McDonald Observatory

February 23, 2019

Space – The Final Frontier

Amphitheater (left), Small Domed Telescopes (center), Frank N. Bash Visitors Center (right)

The visitor center had a small but interesting museum. You’ll learn a little bit about spectroscopy and why it’s so important in astronomy. You’ll also be introduced to some astronomers and learn how they use spectroscopy in their research.

One display contained several “old” astronomy tools, such as a sextant (used for celestial navigation at sea), a celestial globe (designed for classroom instruction and solving spherical geometry problems), and a micrometer (for precise measurement of star positions)

Tools of astronomy

We also paid for a tour of two of the three largest telescopes. Our guide took us to the main floor of the Harlan J. Smith Telescope. She showed us how they moved the telescope into position and how the floor can be moved up or down to permit the telescope to be serviced or to swap out instruments. We did not get to see the domes open during the tour as the wind was still ripping through the mountains and gusting up to 50 miles an hour. It was actually nice to be inside the dome where we could hear the wind but not feel it.

That night we attended their Star Party. It was cold and windy but we bundled up as best we could. We may fail in our search for warmer weather but always succeed in finding interesting things to do. It was a clear, dark night. The path to the amphitheater was lined with red lights so we could adjust our vision to the darkness. The speaker talked about Greek and Roman myths and pointed out the constellations related to them. He said one constellation was supposed to represent a beautiful woman. He joked that he had been on this mountain so long that if there had been a beautiful woman in the stars he would certainly have noticed by now. After the program we could look through eight or so telescopes at different stars, nebulas, star clusters, and galaxies. To my untrained eye they all looked pretty much the same. Still it was a fascinating program.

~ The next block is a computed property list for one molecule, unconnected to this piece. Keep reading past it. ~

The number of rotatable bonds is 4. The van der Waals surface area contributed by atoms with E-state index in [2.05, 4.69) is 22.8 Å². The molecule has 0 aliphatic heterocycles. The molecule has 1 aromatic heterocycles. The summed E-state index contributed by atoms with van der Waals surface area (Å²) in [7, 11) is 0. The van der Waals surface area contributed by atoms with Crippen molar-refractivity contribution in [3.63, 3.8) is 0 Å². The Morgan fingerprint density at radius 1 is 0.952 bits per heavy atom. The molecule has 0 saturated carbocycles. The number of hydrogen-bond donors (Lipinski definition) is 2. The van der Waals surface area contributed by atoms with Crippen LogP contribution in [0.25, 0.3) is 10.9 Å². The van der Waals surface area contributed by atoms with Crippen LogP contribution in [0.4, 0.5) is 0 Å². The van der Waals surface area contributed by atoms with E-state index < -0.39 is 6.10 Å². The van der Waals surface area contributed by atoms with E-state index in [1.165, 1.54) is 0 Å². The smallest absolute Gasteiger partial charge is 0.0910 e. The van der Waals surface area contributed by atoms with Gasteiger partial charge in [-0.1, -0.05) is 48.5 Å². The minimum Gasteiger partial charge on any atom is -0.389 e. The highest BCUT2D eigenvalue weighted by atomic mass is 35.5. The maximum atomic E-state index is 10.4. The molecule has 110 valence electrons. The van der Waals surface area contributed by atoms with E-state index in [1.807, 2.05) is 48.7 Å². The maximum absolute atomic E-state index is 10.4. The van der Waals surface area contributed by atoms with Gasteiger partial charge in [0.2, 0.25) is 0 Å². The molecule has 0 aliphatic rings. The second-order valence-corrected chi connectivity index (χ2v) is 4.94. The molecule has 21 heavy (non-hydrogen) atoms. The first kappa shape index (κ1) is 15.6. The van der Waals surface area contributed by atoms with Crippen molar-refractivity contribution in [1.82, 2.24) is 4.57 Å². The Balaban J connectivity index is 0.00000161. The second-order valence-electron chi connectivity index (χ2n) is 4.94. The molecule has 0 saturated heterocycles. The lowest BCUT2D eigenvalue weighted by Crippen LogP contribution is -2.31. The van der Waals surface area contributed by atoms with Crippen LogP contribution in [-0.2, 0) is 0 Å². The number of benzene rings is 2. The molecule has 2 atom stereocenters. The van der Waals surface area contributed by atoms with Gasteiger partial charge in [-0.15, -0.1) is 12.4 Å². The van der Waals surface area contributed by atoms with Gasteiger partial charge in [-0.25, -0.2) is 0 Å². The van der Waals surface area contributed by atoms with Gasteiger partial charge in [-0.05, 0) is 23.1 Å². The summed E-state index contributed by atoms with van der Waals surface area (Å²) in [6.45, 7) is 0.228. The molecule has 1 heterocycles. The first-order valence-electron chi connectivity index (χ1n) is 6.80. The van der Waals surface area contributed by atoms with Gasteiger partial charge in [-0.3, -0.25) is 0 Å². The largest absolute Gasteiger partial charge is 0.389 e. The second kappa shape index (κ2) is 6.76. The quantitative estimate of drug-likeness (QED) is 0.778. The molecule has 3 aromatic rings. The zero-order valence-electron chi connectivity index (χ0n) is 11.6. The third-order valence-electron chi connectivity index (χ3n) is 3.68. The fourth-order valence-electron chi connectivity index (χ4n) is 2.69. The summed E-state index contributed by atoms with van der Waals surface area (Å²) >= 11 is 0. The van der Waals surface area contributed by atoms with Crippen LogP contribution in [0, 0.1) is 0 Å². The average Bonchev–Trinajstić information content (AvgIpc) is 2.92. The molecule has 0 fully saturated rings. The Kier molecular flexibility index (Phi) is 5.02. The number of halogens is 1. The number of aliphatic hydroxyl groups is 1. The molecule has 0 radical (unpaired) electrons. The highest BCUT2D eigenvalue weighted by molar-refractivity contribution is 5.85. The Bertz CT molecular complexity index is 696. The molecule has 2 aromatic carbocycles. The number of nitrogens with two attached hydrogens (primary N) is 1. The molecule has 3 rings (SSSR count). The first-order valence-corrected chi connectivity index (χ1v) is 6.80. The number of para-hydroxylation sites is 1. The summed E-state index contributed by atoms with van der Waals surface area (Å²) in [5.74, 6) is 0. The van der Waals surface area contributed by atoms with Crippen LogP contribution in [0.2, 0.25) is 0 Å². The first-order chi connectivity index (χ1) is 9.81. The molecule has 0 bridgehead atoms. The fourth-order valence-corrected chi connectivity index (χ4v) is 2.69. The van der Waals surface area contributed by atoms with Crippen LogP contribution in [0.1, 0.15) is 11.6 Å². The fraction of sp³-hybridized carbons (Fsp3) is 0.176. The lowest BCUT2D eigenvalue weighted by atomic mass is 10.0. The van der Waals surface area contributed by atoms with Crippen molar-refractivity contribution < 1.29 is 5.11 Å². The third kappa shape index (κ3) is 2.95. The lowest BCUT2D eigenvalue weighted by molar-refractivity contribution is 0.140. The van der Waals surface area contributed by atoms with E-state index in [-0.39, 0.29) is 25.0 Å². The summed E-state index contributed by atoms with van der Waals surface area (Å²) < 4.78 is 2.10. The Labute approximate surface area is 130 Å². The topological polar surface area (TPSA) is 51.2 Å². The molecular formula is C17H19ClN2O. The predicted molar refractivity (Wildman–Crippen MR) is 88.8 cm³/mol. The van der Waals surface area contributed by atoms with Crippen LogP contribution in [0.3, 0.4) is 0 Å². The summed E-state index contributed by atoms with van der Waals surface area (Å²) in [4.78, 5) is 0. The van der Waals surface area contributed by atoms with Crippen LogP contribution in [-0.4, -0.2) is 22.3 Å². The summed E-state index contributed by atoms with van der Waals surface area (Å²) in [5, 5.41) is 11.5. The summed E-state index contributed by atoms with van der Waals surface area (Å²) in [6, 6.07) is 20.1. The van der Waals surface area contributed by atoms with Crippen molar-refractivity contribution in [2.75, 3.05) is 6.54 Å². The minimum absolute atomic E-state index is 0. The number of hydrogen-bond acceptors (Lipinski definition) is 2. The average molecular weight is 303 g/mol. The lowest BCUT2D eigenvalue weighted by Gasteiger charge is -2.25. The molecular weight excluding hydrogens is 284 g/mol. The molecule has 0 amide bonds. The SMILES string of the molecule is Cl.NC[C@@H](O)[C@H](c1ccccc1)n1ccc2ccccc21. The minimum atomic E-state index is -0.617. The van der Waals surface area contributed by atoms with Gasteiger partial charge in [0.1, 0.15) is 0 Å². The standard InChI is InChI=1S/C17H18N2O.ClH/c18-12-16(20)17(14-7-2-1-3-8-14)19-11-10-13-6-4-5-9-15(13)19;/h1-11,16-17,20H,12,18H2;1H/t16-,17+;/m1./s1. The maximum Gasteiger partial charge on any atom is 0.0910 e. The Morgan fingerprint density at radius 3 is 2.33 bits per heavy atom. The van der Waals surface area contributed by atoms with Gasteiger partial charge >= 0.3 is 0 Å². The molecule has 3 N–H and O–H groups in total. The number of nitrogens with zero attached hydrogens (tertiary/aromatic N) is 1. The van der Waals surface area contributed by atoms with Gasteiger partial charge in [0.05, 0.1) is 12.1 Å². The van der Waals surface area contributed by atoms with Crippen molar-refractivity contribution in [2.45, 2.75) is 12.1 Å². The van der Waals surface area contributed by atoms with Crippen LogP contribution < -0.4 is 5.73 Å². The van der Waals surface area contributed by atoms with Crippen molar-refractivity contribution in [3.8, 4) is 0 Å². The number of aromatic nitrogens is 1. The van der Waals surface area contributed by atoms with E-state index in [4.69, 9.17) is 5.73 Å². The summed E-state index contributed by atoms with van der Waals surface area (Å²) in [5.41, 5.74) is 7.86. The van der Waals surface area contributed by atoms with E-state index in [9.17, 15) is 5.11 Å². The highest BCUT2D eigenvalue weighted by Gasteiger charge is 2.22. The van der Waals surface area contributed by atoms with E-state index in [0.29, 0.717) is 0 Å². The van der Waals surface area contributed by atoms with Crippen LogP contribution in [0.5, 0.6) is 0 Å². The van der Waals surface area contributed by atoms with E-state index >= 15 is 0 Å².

The 10-meter Hobby-Eberly Telescope (HET) is one of the largest telescopes in the world.

 Hobby-Eberly Telescope (HET)

Its primary mirror is composed of 91 identical hexagonal segments. The mirror is nestled in a 60-ton welded-steel structure. This structure can be lifted by 16 air bearings and smoothly rotated by two drive wheels. We watched an operator do this and it was quite impressive. Because the earth rotates most telescopes have to move to follow a celestial object. In the case of this telescope, a tracker is used to follow an object’s reflection on the mirror while the telescope remains stationary. The collected light travels through fiber optic cables to various spectrographs. Amateur astronomers may still peer through a telescope but professional astronomers today do most of their work sitting at a computer console.

HET Mirror

Since it went operational in 1996 HET has discovered huge black holes, massive supernovae explosions, and new planetary systems.

Many folks know the universe is expanding. But scientists had expected that the rate of expansion would decrease due to the universe’s gravitational pull. Instead they discovered that it was expanding at an accelerating rate, speeding up instead of slowing down. The Hobby-Eberly Telescope Dark Energy Experiment (HETDEX) is designed to measure how the expansion of the universe has changed. The plan is to collect data on a million galaxies, some as far as 10 billion light years away, and to create a detailed three-dimensional map of the universe. One goal is to begin to illuminate the nature of dark energy. Dark energy is a phrase that astronomers and physicists use to represent the unknown. In this case it’s that unknown thing that’s causing the expansion of the universe to accelerate.

Two other telescopes on the mountain are the 82-inch Otto Struve Telescope built in the 1930s and the 107-inch Harlan J. Smith Telescope built in the late 1960s.

Harlan J. Smith Telescope (left) and Otto Struve Telescope (right)

There’s an interesting story behind the Otto Struve Telescope. In 1926 William Johnson McDonald died and left most of his estate to the University of Texas to establish an astronomical observatory. There was just one small problem. The University of Texas didn’t have an astronomy program. So it had to create one and hire professors who might know something about observatories.

The newest telescope is the 82-foot diameter radio telescope operated by the National Radio Astronomy Observatory.

Radio Telescope

Another little known fact is that the astronauts who landed on the moon left behind special mirrors. These mirrors are used by the McDonald Laser Ranging Station which is jointly operated with NASA. Precisely timed laser pulses are fired at the moon and over a dozen satellites orbiting the Earth to measure things like continental drift and Earth’s rotation rate and position in space.


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